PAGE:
Kevin Sinfield joins Leicester Tigers coaching staff
Sinfield, who has spent the past three years working as director of rugby at the Rhinos, will take up the post of defence coach.
The 40-year-old won seven Super League titles and two Challenge Cups during an illustrious playing career with Leeds. He also spent one season in rugby union with Yorkshire Carnegie.
Sinfield, who was awarded an OBE in the Queen’s Birthday Honours for services to rugby league and fundraising, said: “I am really looking forward to this new opportunity in my career and the chance to work with Steve Borthwick, his coaching team and the playing group he is building at Leicester Tigers.
“It is a big challenge, but one that I know I am ready for and – after speaking with Steve – I am looking forward to joining the club at this stage on its journey and getting to work in Leicester.
“I am delighted to be able to join a huge club like Leicester Tigers with such a great history and supporter base.”
Sinfield will take up the role vacated by Mike Ford, who left Welford Road earlier this week.
Tigers head coach Borthwick said: “It is incredible to be welcoming someone of Kevin’s calibre and experience to our club.
“The vast and unique experience that Kevin will bring to our coaching means he is a great addition to our team. He is a serial winner and an inspirational character who possesses the hard-working and tough qualities we want at Leicester Tigers.”
Oldham-born Sinfield spent his entire 18-year rugby league playing career with the Rhinos and left as their record points-scorer in 2015. He also earned 14 caps for Great Britain and 26 for England.
He later had a brief stint in rugby union with Yorkshire Carnegie before taking up a position with the Rugby Football League. He returned to the Rhinos in his current capacity in 2018.
He feels it is now time to move in a different direction after admitting he did not enjoy the administrative elements of his job.
Sinfield said: “This has been one of the hardest decisions of my career. It has been something I’ve agonised over. I probably started reflecting in December and it’s taken me a number of months.
“But (the job) has become very political, a lot of bureaucracy, a lot of red tape, and in and around that has been a difficult 18 months for everyone.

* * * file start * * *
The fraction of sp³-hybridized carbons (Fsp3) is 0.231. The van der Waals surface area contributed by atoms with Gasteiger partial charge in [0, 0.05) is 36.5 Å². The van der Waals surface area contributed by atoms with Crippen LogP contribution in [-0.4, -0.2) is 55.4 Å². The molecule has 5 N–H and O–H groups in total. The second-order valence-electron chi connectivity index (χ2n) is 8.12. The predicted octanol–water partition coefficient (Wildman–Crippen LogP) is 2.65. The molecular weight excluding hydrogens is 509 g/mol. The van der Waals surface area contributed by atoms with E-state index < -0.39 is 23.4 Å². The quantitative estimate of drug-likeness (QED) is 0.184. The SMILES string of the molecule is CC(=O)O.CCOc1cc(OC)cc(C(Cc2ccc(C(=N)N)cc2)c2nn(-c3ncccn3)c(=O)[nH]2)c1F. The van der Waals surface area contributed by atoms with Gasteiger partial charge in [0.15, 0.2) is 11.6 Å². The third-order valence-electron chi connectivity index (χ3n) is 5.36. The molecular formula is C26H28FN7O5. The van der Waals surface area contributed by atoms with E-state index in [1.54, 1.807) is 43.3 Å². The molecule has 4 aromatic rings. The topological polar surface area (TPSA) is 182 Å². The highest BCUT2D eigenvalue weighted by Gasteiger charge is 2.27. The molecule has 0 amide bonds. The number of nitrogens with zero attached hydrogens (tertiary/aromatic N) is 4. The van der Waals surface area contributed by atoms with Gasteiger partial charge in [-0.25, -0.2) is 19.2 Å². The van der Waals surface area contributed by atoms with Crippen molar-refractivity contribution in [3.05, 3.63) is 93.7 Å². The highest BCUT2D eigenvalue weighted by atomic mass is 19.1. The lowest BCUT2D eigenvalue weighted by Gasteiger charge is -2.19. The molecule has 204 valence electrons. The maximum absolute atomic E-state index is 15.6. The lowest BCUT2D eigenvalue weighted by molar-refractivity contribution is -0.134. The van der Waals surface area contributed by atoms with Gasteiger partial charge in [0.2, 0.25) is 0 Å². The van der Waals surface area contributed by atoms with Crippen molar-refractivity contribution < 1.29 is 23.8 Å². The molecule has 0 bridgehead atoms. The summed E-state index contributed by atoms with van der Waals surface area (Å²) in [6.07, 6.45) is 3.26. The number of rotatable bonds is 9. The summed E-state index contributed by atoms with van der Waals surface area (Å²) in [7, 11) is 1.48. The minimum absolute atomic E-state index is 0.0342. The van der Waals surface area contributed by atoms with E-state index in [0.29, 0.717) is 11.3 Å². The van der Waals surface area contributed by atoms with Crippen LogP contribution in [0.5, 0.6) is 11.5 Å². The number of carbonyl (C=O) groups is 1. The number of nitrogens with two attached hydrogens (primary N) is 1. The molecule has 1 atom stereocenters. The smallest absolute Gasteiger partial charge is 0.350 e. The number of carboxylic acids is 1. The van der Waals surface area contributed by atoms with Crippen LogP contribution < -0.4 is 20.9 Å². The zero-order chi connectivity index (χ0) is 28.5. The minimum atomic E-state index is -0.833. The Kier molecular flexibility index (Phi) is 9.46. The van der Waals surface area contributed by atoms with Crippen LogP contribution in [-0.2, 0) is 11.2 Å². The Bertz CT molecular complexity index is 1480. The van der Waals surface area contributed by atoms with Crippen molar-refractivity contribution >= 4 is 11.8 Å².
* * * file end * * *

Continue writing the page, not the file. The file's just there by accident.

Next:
“It has very much changed my role to administration, and not enjoyable administration. It’s become a role where I get no job satisfaction from whatsoever.
“I understand a lot of people out there don’t get satisfaction from their job and I understand I am fortunate I get to choose, but I think it is the right thing for everybody.
“The club is in a stable position and will continue to grow and get better.”
Taking on a more hands-on coaching role is something that appeals to Sinfield and he feels the plight of former team-mate Rob Burrow has helped inform his decision.
Sinfield is close to Burrow, who is now living with motor neurone disease.
“I just feel I am too far away from the rugby, too far away from performance,” said Sinfield, who captured public imagination last December when he raised more than £2million for the MND Association by running seven marathons in seven days.
“I think I have certainly got some perspective from Rob. It has hammered it home to me you have got to do something you truly enjoy and get satisfaction from and that’s where I find myself.”
Sinfield does not expect his move to end his involvement in rugby league.
He said: “My heart and my head will remain firmly in rugby league. The sport has given me everything I’ve got, it’s given me the best memories and friendships I could ever wish for.
“I played the sport since I was seven. It still means everything to me and that will remain.
“There are a number of former players this sport has who don’t work in the sport but continue to be great ambassadors and champion rugby league. I’d love to be one of those.”
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